• a modern language or languages.
    • a modern language or languages combined with another subject or subjects,
      provided that in the final year of the degree course at least 40% of the course
      content was devoted to foreign language work and that this was examined at
      Finals level and provided that the degree course included residency for study
      or employment of not less than five months duration in a country of the
      language in which admission is sought, or that the residency requirement was
      met within a year of graduation, or that evidence of oral competence is

  14. Other certificates and diplomas to be considered on their merits and the extent to
    which they cover the syllabus of the Diploma in Languages for International

One of the following qualifications (in addition to one year’s professional experience, as detailed on page 6):

  1. The IoL Diploma in Translation (subject to evidence of oral competence being provided)
  2. A recognised post-graduate degree of a British or overseas University in a modern language or languages, or in bi-lingual translation/translation studies.
  3. Other post-graduate certificates and diplomas to be considered on their merits.

3. For those not familiar with this certification, awarded by the Goethe-Institut on behalf of the University of Munich, it is the only certification in any language recognized as being above the maximum level (C2) on the Council of Europe’s Common European Framework of Reference. The required level of competence is described as nahezu muttersprachlich (near-native). Ex-Clerk Typist Vadney has repeatedly claimed to be a native speaker of German, but this is just another one of his lies.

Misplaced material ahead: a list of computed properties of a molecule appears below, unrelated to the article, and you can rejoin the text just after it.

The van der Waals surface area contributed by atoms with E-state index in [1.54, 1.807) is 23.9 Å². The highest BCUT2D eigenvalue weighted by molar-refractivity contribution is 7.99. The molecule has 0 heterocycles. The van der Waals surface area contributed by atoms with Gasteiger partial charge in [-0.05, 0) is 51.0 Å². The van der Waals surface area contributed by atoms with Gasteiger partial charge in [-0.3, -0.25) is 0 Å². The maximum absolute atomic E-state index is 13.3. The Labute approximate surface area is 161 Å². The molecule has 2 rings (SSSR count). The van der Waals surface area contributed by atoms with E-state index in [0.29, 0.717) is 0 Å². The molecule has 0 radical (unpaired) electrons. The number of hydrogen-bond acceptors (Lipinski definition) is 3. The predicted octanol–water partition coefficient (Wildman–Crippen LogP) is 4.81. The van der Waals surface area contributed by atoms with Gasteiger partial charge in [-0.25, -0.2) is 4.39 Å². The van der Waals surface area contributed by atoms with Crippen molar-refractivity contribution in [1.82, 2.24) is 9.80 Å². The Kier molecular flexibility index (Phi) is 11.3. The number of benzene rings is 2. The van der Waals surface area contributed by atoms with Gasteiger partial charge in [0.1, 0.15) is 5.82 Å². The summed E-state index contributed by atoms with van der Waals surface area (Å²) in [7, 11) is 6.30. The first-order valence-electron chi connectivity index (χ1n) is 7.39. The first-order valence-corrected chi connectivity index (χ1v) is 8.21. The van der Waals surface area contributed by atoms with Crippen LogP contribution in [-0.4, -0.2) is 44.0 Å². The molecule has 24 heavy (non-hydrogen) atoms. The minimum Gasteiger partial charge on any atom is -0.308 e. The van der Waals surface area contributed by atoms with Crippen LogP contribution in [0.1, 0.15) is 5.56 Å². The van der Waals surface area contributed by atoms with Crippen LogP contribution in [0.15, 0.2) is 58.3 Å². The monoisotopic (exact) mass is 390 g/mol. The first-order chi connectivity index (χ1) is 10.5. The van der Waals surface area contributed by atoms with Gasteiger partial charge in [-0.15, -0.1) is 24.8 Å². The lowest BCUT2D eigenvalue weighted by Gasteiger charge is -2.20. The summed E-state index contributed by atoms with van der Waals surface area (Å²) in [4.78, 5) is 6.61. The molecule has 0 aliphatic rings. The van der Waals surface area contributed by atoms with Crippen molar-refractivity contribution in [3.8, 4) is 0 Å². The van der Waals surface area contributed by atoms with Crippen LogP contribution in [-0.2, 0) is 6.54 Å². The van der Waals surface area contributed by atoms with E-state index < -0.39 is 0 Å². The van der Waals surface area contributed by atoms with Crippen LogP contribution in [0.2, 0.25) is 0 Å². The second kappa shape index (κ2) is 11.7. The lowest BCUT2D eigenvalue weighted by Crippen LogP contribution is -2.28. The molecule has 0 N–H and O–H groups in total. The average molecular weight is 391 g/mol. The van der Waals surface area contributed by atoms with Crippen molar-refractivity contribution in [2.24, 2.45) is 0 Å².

vendredi 14 mars 2008

Vadney’s distinguished military career

Let me start by saying that I believe that nobody should be a prisoner of their background. If you have the misfortune, like Harold William Vadney III, to have been born into a trailer-trash family, then it is not only understandable but also commendable to try to rise above your humble beginnings through talent and hard work.

Of course, if you have no talent, there’s always the military. Not only is the military chronically short of new recruits—so they’ll accept just about anybody—but it also offers its employees dumbed-down “college-level” courses, so that even people whose prospects are so dim that they need to join the military in the first place can hope to exit with a degree. So it must have looked like the natural career choice for the young Harold William Vadney III. In a way, it’s a wonder he didn’t think of it earlier, but then again, perhaps not.

Of course, there is a minor disadvantage to a military career: you may be posted to a war zone, where other soldiers, wearing different-coloured uniforms, may actually shoot at you and otherwise try to kill you. At the time, the US was engaged in an undeclared war in South-East Asia; so the risk was more than theoretical. But somehow, young Harold managed to swing it so he got posted to the war zone of the past, Europe, and never had to face the unpleasantness of physical danger.